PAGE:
It is also most useful to us, in order to obtain divine grace, to have recourse to the intercession of the Saints, who have great power with God, especially for the benefit of those who have a particular devotion to them. This is not a mere devotion dependent upon our private fancy, but it is a duty; for St. Thomas says that the Divine law requires that we mortals should receive the aid which is necessary for our salvation, through the prayers of the Saints. This aid comes especially through the intercession of Mary, whose prayers are of more value than those of all the Saints. So true is this that St. Bernard says it is through her intercession that we have access to Jesus Christ our Mediator and Saviour. “Through thee we have access to the Son, O thou giver of grace, and Mother of our salvation, that through thee He may receive us, Who through thee was given to us.” This, indeed, I have sufficiently proved in my book called The Glories of Mary (Pt. I. Ch. 5), and also in my work On Prayer, in which I have brought forward the opinion of many Saints, especially St. Bernard, and of many Theologians, that through Mary we receive all the graces which we receive from God. Hence St. Bernard says: “Let us seek for grace, and let us seek it through Mary; for he that seeks finds, and cannot be disappointed.” The same was said by St. Peter Damian, St. Bonaventure, St. Bernardine of Sienna, St. Antoninus, and others.

Let us, then, pray, and pray with confidence, says the Apostle. Let us go confidently to the throne of grace, that we may obtain mercy and find grace to help us in time of need. Jesus Christ now sits on the throne of grace to comfort all who fly to Him, and says: Ask, and it shall be given to you. On the Day of Judgment He will also sit upon His throne, but it will be a throne of Judgment. What madness, then, it is in those who, having it in their power to be delivered from their miseries by going to Jesus, now that He sits on His throne of grace, wait till He becomes their Judge, and will not avail themselves of His mercy. He says to us that whatever we ask of Him, if we have confidence, He will give us. And what more can one friend do to another to show his love than say: “Ask what thou wilt, and I will give it thee.” St. James goes further and says: If any of you need wisdom, let him ask of God, who gives to all men abundantly and upbraideth not, and it shall be given him (James i. 5). By “wisdom” is here meant the knowledge of the salvation of the soul. To have this “wisdom” we must seek of God the graces necessary to bring us to salvation. And will God give them? Most assuredly He will give them, and in still greater abundance than we ask them. Let us observe also the words: Upbraideth not. If the sinner repents of his sins, and asks salvation from God, God does not that which men do, that is, reproach the ungrateful with their ingratitude, and deny them what they ask; but He gives to them willingly, and even more than they beg for. If, then, we would be saved, we must have our lips ever open in prayer, and say: My God, help me! My God have mercy! Mary, have mercy! If we cease to pray, we are lost. Let us pray for ourselves: let us pray for sinners, for this is most pleasing to God. Let us also pray daily for the Holy Souls in Purgatory. Those holy Prisoners are most grateful to all who pray for them.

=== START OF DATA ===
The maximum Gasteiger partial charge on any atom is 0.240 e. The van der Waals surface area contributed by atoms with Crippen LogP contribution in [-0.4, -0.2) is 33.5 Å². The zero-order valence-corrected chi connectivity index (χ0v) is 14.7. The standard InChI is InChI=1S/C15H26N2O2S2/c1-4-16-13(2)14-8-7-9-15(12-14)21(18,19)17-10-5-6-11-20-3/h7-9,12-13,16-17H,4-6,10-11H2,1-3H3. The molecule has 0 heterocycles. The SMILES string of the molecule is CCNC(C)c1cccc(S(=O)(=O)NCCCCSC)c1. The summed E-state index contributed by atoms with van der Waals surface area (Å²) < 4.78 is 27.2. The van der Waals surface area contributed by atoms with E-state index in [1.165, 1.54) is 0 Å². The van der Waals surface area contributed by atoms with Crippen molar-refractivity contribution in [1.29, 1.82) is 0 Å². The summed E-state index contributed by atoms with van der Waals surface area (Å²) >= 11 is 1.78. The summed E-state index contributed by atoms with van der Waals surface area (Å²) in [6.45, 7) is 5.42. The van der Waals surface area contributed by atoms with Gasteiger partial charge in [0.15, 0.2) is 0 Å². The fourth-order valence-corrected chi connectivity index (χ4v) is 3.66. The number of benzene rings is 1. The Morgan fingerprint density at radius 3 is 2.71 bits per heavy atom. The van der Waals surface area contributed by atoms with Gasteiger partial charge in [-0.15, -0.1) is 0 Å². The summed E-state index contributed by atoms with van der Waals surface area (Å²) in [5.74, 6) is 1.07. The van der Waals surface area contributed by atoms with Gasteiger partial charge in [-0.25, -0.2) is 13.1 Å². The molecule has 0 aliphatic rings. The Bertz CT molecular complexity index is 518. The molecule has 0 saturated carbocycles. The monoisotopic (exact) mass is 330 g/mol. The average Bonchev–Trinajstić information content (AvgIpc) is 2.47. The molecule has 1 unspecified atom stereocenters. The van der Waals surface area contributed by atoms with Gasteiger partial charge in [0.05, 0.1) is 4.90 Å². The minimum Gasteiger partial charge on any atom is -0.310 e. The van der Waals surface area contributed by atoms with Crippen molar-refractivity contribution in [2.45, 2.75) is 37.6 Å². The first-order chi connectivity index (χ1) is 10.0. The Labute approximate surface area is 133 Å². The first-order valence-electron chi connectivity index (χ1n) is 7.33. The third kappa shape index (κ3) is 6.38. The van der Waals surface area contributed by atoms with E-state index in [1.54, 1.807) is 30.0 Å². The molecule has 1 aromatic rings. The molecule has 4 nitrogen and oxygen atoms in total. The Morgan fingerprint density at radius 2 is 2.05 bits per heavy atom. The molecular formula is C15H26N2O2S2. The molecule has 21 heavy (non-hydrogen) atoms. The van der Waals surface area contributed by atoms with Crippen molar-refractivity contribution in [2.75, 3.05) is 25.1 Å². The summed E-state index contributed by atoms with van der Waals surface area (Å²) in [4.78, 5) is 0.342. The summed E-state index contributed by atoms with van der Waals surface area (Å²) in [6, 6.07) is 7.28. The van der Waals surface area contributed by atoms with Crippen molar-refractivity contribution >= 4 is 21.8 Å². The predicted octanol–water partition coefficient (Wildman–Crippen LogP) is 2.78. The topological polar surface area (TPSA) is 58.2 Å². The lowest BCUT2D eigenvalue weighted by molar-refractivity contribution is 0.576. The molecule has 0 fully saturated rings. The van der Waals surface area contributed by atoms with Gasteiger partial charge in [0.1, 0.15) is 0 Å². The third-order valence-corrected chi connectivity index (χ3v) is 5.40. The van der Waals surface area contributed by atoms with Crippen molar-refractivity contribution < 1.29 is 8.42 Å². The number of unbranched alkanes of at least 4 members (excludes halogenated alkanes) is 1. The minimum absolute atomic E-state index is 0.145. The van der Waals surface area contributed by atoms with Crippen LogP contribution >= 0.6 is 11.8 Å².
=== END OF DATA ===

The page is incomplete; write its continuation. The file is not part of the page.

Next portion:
Whenever we pray, let us seek the grace of God through the merits of Jesus Christ, for He Himself assures us that He will give whatever we ask in His Name.

O my God, this is the grace which, above all others, I ask through the merits of Jesus Christ: grant that throughout my life, and especially in time of temptation, I may recommend myself to Thee, and hope for Thy help through the love of Jesus and Mary. O holy Virgin, obtain for me this grace on which depends my salvation.

Leave a Reply